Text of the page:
Skip to main content
You are the owner of this article.
You have permission to edit this article.

Construction students get hands-on training in masonry

WATERLOO — Students in Wayne Lidtke’s sustainable construction and design class have learned about house building by doing it.

They’ve framed walls, hung drywall, installed windows and doors, and done minimal wiring while building small scale houses at the Waterloo Career Center. The students will be working on some other skills, like roofing, in the Waterloo Community Schools’ program before the semester is over.

Last week, though, the nine high schoolers put down their hammers and picked up trowels. Iowa Masonry Institute members taught them lessons on mixing mortar and building a number of structures with cinder block and brick.

On Wednesday, their task was to construct a pier. The column-like structure can support a beam in a building, an overhang on an entryway or have a more decorative use at the end of a driveway.

Students shoveled mortar out of wheelbarrows onto plywood platforms. They scooped up the substance with their trowels, depositing it on the edges of a pair of cinder blocks before adding another layer of blocks.

“You put a lot of mortar there so you have a lot of contact, just so in a couple years it doesn’t fall apart,” said Hunter Pierce, a West High School senior.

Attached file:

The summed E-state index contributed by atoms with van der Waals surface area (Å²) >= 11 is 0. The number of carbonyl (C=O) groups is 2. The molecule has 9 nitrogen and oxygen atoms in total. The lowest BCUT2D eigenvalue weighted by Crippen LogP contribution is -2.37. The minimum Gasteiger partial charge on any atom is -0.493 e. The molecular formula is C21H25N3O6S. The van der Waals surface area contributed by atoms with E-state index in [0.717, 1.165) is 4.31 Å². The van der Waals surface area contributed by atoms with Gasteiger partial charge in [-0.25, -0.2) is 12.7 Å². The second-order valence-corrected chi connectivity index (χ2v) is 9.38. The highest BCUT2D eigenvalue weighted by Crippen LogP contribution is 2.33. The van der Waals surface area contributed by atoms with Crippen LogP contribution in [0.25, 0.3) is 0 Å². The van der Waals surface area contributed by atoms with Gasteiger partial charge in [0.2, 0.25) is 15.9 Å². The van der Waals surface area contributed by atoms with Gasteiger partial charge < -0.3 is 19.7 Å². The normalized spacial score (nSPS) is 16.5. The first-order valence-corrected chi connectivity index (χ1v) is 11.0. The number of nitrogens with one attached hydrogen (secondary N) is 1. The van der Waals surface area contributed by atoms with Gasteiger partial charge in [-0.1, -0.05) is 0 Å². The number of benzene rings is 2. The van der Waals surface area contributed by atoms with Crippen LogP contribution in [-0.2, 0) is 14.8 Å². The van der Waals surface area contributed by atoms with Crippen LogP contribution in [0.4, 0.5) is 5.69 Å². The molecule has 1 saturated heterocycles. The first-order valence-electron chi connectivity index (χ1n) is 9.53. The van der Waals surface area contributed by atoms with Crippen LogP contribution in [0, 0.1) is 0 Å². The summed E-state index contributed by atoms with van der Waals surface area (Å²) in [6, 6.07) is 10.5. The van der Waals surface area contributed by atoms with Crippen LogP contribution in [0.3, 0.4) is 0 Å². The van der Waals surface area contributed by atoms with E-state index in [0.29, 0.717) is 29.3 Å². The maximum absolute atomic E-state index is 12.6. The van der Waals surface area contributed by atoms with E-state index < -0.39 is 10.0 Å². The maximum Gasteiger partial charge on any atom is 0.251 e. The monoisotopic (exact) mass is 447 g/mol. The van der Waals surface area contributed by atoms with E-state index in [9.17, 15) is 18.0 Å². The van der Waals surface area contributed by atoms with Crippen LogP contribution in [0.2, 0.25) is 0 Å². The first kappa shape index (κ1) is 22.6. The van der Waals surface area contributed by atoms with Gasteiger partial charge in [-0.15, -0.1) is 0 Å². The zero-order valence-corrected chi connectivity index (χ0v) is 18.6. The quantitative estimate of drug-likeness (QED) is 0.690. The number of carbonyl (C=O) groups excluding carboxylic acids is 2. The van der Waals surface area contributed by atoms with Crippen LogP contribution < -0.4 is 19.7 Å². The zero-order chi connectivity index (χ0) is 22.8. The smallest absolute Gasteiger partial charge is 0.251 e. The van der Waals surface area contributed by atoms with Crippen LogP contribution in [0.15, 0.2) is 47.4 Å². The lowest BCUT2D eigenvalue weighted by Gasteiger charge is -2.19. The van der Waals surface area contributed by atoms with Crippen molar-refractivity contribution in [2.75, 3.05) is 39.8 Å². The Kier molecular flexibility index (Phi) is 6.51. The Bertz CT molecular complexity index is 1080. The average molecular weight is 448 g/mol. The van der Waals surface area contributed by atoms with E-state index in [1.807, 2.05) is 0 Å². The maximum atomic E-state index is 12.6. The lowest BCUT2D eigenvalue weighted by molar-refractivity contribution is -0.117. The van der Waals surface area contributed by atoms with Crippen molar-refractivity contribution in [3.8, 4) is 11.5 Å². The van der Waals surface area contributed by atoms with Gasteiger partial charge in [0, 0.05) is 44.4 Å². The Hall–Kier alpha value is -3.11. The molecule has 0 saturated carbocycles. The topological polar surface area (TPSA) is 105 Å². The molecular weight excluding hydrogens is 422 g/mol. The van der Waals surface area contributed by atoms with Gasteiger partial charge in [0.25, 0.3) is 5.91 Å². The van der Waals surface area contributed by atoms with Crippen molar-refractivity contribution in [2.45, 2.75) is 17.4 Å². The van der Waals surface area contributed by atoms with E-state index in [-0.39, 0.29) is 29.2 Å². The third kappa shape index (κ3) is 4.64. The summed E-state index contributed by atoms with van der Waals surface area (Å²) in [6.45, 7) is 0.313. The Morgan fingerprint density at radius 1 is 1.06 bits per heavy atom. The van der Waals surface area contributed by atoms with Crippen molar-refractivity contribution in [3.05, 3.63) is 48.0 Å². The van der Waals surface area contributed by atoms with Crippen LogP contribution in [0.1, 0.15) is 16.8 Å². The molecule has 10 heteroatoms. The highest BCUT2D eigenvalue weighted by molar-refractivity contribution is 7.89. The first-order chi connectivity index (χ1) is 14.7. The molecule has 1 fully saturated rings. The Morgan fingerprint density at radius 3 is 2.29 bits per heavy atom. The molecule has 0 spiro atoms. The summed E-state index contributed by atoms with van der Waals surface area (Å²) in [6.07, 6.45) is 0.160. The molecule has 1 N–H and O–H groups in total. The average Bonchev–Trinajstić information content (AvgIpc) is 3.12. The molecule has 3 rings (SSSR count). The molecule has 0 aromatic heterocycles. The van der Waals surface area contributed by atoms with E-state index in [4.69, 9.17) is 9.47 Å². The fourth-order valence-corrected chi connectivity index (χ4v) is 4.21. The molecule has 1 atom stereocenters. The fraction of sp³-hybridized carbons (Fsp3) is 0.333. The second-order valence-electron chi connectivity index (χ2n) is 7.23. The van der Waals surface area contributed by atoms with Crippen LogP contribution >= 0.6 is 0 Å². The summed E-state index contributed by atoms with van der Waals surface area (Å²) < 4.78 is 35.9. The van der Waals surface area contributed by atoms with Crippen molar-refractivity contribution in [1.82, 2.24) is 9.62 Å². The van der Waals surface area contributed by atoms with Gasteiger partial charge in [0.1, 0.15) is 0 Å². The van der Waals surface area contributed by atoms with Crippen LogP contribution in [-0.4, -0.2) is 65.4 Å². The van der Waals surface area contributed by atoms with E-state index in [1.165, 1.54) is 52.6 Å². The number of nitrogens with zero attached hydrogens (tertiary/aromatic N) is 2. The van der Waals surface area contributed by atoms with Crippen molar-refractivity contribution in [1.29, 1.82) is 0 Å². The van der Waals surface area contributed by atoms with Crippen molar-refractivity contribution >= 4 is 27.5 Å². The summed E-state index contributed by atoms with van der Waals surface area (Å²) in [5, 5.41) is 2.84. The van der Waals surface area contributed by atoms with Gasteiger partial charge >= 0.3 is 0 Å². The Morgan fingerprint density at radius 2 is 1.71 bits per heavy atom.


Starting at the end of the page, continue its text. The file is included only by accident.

Chris Busch, overseeing the students’ efforts, emphasized the importance of getting the right amount of mortar between the blocks.

“That joint is an integral part of the unit,” noted the Marshalltown-based Bricklayers & Allied Craftworkers union training director. Ideally, he said, the mortar level will be about three-eighths of an inch.

Without the right amount, “it’ll start to lose considerable integrity,” said Busch. “Three-eighths is kind of that sweet spot.”

Students were building the piers five blocks high. “Then, they’re going to veneer it with brick,” he explained. They finished the project Thursday.

As one of the students got several blocks high, Busch offered a bit of advice: “You can use your level to check that, check for level (horizontally) and plumb (vertically)” to ensure everything is straight and level.

“It’s fun, it’s something to do,” said West High junior Nathan Elliott, of learning the skill. “Better than sitting in there on a computer. I like the hands-on stuff.”

Pierce also likes learning this way and said he would consider working in construction.

Those are the sorts of responses Busch hopes for from his training sessions at schools.

“This is basically part of our recruitment,” he said. Students started with basics like learning how to spread mortar, lay brick and use a level. They also built a low wall earlier in the week.

Busch doesn’t expect everyone in the class to end up as a bricklayer. But bringing the program into schools is important to finding the next generation of workers — and the amount of time they’ve had at the career center only helps.

“This is great having a whole week in here to present masonry to kids,” he said.


Want to see more like this?

* I understand and agree that registration on or use of this site constitutes agreement to its user agreement and privacy policy.

Education Reporter

I cover local schools and higher education for The Courier, where I’ve been a reporter for the past two decades. I’m a Minnesota native and have previously worked for newspapers there and in Illinois.

Related to this story

WATERLOO — Last week, a signing ceremony formally added Cedar Valley Home Builders Association as the latest partner to sign a sponsorship dea…

Get up-to-the-minute news sent straight to your device.


News Alerts

Breaking News